A key Senate Republican voice on climate legislation is floating yet another alternative way to price carbon emissions by focusing just on power plants.
Sen. Lindsey Graham (R-S.C.) said yesterday that the electric utility industry is most in need of a market signal for pricing greenhouse gases, while other major industries could be left out of a new U.S. carbon market, especially if it means finding enough votes to pass a bill in the Senate.
"We do need to price carbon to make nuclear power and wind and solar and some alternative technologies economically viable," Graham said. "On the transportation side, maybe you can reduce emissions without a cap. I don't know. But you need to put a price on carbon in the power production area at a minimum to jump-start these other technologies."
Graham spent about nine months negotiating key pieces of the Senate climate and energy bill with Sens. John Kerry (D-Mass.) and Joe Lieberman (I-Conn.) before dropping out of the talks in April over an unrelated political battle involving immigration. Just days before he walked, Graham said he thought the legislative effort was in good shape when it came to power companies and major manufacturers, but the transportation emission section remained a sore spot.
In the end, Kerry and Lieberman released a bill without Graham that started first with emission limits on electric utilities, followed six years later by limits for heavy industrial plants. Transportation emissions would face their own limits, but the industry cannot participate in any trading with the other industrial sectors. Critics have pounced on the provisions dealing with motor fuels and labeled them a "gas tax" despite repeated dismissals from the bill sponsors.
Speaking to reporters earlier this week, Kerry insisted the bill he authored with Lieberman should remain intact as Majority Leader Harry Reid (D-Nev.) and other top Democrats begin to plot floor strategy for later this summer or fall.
"We thought this through 20 times, saying, 'How can we do this differently?'" Kerry said at a forum hosted by the Christian Science Monitor. "We'd sit there and say, 'Is there any way to get this out of there and not have it be part of it?' But it's a puzzle. Every time you take one piece away, you make it more expensive for the other pieces to do it alone. And if you take certain pieces away, there's no money to be able to help people transition and cushion for it."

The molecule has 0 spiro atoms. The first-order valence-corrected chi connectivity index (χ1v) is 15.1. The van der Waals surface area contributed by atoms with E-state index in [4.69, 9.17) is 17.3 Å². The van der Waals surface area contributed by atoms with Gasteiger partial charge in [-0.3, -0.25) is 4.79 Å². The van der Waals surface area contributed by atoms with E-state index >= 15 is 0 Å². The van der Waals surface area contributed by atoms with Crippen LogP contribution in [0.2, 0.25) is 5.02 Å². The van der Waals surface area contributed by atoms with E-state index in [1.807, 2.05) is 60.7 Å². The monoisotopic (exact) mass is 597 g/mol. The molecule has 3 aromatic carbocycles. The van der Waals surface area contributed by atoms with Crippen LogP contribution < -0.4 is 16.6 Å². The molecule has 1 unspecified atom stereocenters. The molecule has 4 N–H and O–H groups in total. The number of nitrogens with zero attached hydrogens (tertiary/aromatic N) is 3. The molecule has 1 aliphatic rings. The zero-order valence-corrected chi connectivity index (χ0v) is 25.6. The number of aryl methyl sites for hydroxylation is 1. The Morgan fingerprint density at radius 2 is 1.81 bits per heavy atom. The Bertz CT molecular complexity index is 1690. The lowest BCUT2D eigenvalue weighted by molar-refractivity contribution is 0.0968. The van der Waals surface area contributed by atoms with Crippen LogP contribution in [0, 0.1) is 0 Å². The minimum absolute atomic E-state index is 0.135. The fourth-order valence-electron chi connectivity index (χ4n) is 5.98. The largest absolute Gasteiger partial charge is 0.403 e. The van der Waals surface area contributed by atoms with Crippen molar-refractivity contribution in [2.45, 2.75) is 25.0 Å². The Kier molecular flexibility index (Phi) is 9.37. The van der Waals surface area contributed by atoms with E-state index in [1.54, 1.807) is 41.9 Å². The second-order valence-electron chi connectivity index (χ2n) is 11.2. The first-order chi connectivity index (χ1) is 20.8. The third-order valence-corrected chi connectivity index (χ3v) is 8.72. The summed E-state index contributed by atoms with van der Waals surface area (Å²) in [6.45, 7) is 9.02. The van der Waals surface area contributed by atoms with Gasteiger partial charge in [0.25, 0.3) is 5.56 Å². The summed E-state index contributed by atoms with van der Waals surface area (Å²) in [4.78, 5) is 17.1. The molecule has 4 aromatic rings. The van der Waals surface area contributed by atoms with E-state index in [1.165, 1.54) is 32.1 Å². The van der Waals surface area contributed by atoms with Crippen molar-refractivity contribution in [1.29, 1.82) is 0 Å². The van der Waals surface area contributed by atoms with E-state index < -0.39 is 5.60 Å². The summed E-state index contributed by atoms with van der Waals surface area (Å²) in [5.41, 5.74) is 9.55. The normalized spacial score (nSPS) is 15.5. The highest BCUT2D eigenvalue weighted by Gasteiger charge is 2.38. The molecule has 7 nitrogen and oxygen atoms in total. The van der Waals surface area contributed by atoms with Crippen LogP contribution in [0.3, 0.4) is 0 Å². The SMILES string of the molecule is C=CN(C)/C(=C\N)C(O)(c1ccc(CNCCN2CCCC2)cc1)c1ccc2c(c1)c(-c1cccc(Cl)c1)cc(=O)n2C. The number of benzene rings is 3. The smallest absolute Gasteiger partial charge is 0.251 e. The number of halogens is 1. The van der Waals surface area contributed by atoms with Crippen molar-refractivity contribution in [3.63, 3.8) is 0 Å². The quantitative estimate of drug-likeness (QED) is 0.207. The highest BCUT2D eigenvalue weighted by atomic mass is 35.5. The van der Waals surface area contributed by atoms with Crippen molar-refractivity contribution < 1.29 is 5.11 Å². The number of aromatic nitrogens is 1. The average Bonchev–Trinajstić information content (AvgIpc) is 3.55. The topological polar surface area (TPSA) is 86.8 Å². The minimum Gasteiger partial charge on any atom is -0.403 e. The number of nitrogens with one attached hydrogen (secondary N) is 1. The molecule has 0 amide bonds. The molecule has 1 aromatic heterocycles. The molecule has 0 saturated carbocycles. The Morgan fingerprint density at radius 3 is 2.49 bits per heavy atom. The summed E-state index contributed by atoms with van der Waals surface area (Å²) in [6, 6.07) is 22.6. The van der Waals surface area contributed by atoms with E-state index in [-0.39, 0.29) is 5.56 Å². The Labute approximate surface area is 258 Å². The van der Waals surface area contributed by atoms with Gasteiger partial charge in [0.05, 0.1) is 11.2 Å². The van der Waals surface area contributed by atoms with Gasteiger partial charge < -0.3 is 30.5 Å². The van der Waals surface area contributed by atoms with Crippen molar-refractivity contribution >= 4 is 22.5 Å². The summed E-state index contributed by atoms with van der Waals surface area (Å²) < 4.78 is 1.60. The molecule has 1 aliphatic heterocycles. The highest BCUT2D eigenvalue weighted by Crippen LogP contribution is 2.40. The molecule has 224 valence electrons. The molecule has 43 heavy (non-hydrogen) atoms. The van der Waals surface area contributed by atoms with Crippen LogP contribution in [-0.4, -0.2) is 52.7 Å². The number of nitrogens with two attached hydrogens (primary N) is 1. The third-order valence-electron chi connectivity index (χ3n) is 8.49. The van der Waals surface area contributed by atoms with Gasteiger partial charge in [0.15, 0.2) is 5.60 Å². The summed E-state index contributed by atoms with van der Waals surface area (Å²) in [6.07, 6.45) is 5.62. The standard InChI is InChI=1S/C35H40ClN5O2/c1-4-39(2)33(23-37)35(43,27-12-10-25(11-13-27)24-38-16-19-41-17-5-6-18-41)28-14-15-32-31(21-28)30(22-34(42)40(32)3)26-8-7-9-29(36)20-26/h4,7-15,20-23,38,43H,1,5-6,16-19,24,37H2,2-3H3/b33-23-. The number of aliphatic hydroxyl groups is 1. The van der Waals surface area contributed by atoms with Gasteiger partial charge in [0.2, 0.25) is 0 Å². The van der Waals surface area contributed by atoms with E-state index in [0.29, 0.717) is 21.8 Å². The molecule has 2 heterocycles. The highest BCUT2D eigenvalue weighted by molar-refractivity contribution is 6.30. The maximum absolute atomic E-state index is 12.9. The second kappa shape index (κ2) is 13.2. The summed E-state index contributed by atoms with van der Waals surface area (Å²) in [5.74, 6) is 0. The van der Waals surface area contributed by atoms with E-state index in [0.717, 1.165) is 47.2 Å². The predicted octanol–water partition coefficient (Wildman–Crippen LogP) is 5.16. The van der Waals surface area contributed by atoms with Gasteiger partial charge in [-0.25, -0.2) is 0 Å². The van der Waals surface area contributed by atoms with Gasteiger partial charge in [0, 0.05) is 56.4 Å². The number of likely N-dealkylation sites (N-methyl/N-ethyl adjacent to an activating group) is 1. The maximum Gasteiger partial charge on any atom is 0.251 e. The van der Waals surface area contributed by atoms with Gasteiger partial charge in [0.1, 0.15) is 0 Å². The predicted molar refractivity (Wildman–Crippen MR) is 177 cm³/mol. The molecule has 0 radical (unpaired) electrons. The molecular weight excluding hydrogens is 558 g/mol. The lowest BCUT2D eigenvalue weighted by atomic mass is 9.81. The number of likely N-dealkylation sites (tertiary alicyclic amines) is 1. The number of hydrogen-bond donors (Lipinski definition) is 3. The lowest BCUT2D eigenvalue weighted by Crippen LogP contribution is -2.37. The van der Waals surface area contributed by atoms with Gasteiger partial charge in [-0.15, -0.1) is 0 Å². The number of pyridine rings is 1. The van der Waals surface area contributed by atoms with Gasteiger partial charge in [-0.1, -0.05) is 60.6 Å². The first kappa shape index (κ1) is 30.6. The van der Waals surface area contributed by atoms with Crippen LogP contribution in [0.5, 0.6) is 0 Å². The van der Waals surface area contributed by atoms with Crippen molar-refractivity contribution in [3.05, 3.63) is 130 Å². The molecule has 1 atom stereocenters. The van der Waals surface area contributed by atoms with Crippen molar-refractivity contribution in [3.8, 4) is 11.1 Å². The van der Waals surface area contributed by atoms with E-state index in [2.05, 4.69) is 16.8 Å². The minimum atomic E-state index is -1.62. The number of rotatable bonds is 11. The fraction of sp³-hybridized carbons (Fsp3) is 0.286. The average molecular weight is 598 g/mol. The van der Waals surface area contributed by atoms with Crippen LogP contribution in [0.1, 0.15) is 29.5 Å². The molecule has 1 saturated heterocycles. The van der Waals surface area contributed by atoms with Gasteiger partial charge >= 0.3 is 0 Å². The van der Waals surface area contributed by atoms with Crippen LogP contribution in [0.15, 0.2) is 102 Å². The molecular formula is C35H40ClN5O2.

But others say that Graham may be onto something.
Electric utilities are responsible for about a third of the country's annual emissions of heat-trapping pollutants, and they have been involved for about 15 years in a similar market-based mechanism that has successfully reduced acid rain. The power industry is also the most threatened by the prospect of U.S. EPA regulations under the Clean Air Act.
Members of the U.S. Climate Action Partnership lobbying group discussed the power plant-only option this week during a private conference call. And a power industry source said today that the prospects for a broad, economywide bill remain uncertain, but there could be enough interest around legislation that deals solely with utilities and then takes on transportation emissions by codifying several existing Obama administration fuel economy rules and other incentives.
"At the end of the day, I think the decision has to be made whether you want 100 percent of nothing or whether you want 60 percent of something," the source said.
Beyond Graham, several other Senate Republicans seen as critical for passing a climate bill have also expressed an interest in a less sweeping plan for controlling greenhouse gases, including Sens. Judd Gregg of New Hampshire, Lamar Alexander of Tennessee, George Voinovich of Ohio and Richard Lugar of Indiana.
Lugar plans to introduce his own legislation after the Memorial Day recess that includes titles on efficiency, stronger vehicle fuel standards, a minimum "clean energy" requirement for utilities, including nuclear power, and incentives to shut down the highest-emitting coal plants.
Mark Helmke, a senior aide to Lugar, said he doubts Kerry and Lieberman have 60 votes for their approach. But he acknowledged that a proposal with limits on power plants coupled with other incentives for other industrial sectors may represent a path to 60. "It could be," he said. "But it's a political decision to be made by the White House and by Reid."
Brian Wolff, vice president for communications and government affairs at the Edison Electric Institute (EEI), acknowledged the difficulty Senate sponsors have in overcoming the "gas tax" label.
"I think everybody had a thought that the transportation part of it, the gas tax part of it, was really going to be hard for people politically," he said. But Wolff said he hasn't had any discussions with his trade group members about the power plant-only option.
"It's not been baked at all," he said.
EEI plans CEO calls to key senators in the coming weeks on the Kerry-Lieberman legislation. The group welcomed that bill's release during a press conference earlier this month because it included valuable allocations that help the industry compensate customers for otherwise higher energy prices, as well as pre-emption of both existing state climate laws and EPA's ability to write its own greenhouse gas rules.
"We've been focused on each legislative effort, whether it's the House effort or the Senate effort, what we can do to improve it and what we can do to support it," he said.